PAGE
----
Northumbrian Climbing Guide

 
 
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Simonside What the symbols
& colours mean
Grid Ref: NZ025987   Aspect: N   Routes: 105   Max Length: 21   Average Length: 6 
Altitude: 420 mtrs   Walk in: 30 mins   Bike in: 20 mins   Bike out: 5 mins   Route quality: ***   Bouldering quality: ** 
 
32
Click here for StreetMap  This crag is in an area designated as an SSSI
The most popular approach is from the Forestry Commission picnic area and car park (NGR NZ 037997) on the minor road between Great Tosson and Lordenshaw. A footpath leads from the south east corner of the car park and soon bends round rightwards up the forested hillside. At the second forestry road turn left and follow the track until it reaches open moorland. Ignore the outcrops on the hillside above and continue along the track until the North Face comes into view. Numerous paths lead up through the heather most heading for a large boulder just below the central section of the crag - about thirty minutes. It is also possible to approach the crag by following the footpath from Great Tosson.
 
General:
Just below the summit of Simonside this is an exposed sandstone escarpment with excellent views over Coquetdale to the Cheviots and beyond. The lower tiers of the crag form rounded buttresses projecting from the hillside while the upper tier is split by numerous vertical cracks and chimneys that form the basis of many of the routes. Recent developments have led to an increase in the number of extreme climbs on the crag but the majority of the routes are still in the easier grades. South of the summit are a group of buttresses on which are several good routes and some decent bouldering.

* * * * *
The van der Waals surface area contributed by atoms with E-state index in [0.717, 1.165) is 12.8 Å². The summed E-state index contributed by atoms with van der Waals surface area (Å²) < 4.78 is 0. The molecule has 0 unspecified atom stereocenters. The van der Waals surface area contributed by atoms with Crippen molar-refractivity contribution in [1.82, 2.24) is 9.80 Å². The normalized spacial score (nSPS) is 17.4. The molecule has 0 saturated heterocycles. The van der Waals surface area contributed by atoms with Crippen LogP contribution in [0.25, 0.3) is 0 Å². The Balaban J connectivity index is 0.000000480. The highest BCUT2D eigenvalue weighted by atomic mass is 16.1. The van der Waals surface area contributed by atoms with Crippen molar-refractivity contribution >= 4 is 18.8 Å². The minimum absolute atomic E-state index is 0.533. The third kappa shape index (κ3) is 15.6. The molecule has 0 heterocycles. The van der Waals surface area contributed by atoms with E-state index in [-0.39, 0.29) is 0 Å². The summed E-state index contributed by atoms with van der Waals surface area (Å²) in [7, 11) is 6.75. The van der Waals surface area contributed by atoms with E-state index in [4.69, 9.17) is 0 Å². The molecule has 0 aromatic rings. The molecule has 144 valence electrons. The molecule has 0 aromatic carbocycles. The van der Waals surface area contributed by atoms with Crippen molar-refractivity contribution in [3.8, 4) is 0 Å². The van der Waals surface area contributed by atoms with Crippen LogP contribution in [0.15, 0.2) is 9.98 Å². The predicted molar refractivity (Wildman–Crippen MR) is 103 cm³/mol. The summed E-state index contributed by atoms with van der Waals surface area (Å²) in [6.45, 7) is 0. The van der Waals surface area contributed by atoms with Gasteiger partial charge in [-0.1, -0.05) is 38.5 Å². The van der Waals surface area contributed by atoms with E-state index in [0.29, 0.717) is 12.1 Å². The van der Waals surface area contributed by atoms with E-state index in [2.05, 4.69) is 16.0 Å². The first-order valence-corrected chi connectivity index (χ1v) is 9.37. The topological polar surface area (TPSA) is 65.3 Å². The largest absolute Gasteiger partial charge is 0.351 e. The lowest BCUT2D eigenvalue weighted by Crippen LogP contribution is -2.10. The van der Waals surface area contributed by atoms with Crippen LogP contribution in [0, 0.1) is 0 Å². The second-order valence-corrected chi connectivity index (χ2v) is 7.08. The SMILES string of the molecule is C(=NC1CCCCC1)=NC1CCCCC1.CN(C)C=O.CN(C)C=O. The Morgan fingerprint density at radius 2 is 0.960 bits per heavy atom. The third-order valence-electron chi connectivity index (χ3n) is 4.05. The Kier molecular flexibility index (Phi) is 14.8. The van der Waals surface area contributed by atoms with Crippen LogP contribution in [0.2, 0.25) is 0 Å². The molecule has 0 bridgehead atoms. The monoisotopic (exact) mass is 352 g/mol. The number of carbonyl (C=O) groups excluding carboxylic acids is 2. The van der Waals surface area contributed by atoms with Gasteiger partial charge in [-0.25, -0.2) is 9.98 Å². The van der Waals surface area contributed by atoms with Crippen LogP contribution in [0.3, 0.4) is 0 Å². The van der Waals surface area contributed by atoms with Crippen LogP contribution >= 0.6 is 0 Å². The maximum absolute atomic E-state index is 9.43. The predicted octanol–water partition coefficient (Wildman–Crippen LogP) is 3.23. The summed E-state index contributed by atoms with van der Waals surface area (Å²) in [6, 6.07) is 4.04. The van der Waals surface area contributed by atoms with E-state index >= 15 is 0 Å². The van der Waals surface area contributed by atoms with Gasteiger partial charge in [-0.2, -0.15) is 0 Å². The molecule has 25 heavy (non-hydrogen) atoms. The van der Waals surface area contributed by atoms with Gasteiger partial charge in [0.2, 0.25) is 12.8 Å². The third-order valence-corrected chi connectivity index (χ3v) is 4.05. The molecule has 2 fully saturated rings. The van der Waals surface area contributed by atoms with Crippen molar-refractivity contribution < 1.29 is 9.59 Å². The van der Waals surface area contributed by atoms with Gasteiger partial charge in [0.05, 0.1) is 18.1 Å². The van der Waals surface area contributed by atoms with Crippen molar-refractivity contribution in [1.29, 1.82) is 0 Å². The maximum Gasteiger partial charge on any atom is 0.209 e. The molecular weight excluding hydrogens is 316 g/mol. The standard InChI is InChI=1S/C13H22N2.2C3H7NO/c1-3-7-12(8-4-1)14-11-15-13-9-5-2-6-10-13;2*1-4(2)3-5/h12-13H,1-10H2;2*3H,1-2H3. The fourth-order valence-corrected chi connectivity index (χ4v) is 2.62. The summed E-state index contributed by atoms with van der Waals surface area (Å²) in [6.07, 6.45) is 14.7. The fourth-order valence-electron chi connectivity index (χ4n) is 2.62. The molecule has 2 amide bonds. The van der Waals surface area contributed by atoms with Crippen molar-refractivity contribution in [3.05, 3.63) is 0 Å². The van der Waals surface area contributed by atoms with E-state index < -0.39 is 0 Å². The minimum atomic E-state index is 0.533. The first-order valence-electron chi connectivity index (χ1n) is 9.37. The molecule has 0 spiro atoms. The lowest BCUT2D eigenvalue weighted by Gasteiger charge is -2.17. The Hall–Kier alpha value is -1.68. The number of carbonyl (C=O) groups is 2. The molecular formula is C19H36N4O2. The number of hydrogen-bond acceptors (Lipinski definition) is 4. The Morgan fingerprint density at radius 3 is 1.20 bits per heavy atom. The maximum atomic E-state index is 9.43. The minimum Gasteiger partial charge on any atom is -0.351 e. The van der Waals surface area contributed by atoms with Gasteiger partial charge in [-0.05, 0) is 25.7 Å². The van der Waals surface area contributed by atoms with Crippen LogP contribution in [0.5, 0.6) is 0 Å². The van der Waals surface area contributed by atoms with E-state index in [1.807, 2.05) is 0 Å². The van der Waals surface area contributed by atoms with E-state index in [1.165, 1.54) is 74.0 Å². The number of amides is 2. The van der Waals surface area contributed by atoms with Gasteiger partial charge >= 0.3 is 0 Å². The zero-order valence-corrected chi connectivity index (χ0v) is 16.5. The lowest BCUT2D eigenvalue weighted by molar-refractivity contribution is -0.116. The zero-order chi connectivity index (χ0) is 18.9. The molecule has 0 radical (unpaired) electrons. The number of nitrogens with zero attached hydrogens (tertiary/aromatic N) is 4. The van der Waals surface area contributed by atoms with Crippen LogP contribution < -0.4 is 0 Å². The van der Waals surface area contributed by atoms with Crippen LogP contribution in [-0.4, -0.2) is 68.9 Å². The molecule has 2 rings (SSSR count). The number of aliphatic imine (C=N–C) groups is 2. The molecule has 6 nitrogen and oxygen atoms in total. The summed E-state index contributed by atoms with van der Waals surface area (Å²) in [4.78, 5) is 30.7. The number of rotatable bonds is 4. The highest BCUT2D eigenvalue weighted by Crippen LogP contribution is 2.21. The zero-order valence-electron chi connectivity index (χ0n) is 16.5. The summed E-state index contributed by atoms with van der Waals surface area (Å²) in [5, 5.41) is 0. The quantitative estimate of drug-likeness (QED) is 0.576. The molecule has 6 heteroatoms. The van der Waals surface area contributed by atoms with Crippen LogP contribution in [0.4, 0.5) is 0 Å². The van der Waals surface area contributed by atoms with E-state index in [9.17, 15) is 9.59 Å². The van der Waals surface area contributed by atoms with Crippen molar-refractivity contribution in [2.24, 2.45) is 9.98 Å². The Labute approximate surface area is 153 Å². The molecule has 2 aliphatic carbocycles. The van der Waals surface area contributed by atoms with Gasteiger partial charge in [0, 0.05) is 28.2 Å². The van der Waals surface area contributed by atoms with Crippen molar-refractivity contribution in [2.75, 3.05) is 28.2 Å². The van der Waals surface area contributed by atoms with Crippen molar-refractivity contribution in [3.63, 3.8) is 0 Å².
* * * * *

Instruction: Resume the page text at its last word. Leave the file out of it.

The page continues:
Rock:  
Fell Sandstone Carboniferous, Dinantian
Mostly excellent, but the rounded sections get sandy.
Access issues:
In 2006 & 7 the Alnwick estates, ie the Duke of Northumberland, banned access to all of their recently acquired land, which is all of the northern Simonsides from the Ravensheugh fence eastwards. This was under the CRoW 28 day rule, we believe to protect ground nesting birds. This was from June to Mid July. Climbing on the crag during that period was banned. The situation next year is unknown.
Routes/Bouldering:  
Routes:
Lots of well protected sub-E grade routes which are excellent for beginners.
Problems:
The best stuff is on South buttress and on the main escarpment by the fence east of the main crag.
History:
Exact details of the early routes on Simonside are unknown however it was certainly visited by climbers in the early 1900ís. It is likely that some of the first climbs were made by members of the Trevelyan family along with G.W. Young, M.B. Heywood and R. Bicknell who were joined in the 1920ís by F.R.G. Chew, Jack Longland. P. Bicknell and C. Bicknell. Later the Kingís College MC. made frequent visits eventually producing a short guidebook. Development continued during the 1940ís and 1950ís. Routes such as Vibram Wall were probably climbed about this time, possibly by Eric Rayson. Malcolm Lowerson claimed Delicatessen in 1959. In the 1970ís the pace of development increased. George Micheson, John Earl and Ian Cranston added Les Perchass in September 1972 and Nee Perchass was climbed by Earl and Cranston. Hugh Banner climbing with Earl and Hutchinson stormed up Thunder Crack in October of the same year. During the late seventies several teams were active on the crag, Geoff Lamb grabbing one of the best lines with his ascent of Over the Edge in 1978. The same year Martin Doyle discovered Dirty Thorít with Karl Telfer who, with a sharp eye for a line, returned in March 1979 to climb Gillette while Hutchinson added The Stoic. Following publication of the 1979 Guide new route activity continued. Bob Smith added several routes including Cut Throat, On the Brink, Regular Nightmare and the hard Command Performance. Paul Stewart, partnered by Earl, climbed On The Border. Karl Telfer found several new climbs amongst them Gimme Wings, Bee Bumble and Golden Days, his brother, Graham Telfer. was active too with the bold Master Plaster. Finally, during August 1988 Andrew Moss and Mark Goodings developed South Buttress although Hutchinson had climbed the excellent Wise Crack during the 1970ís. Routes included Wicked Child and the bold Top Gun both by Goodings while Moss led Smart Alec and Clever Dick.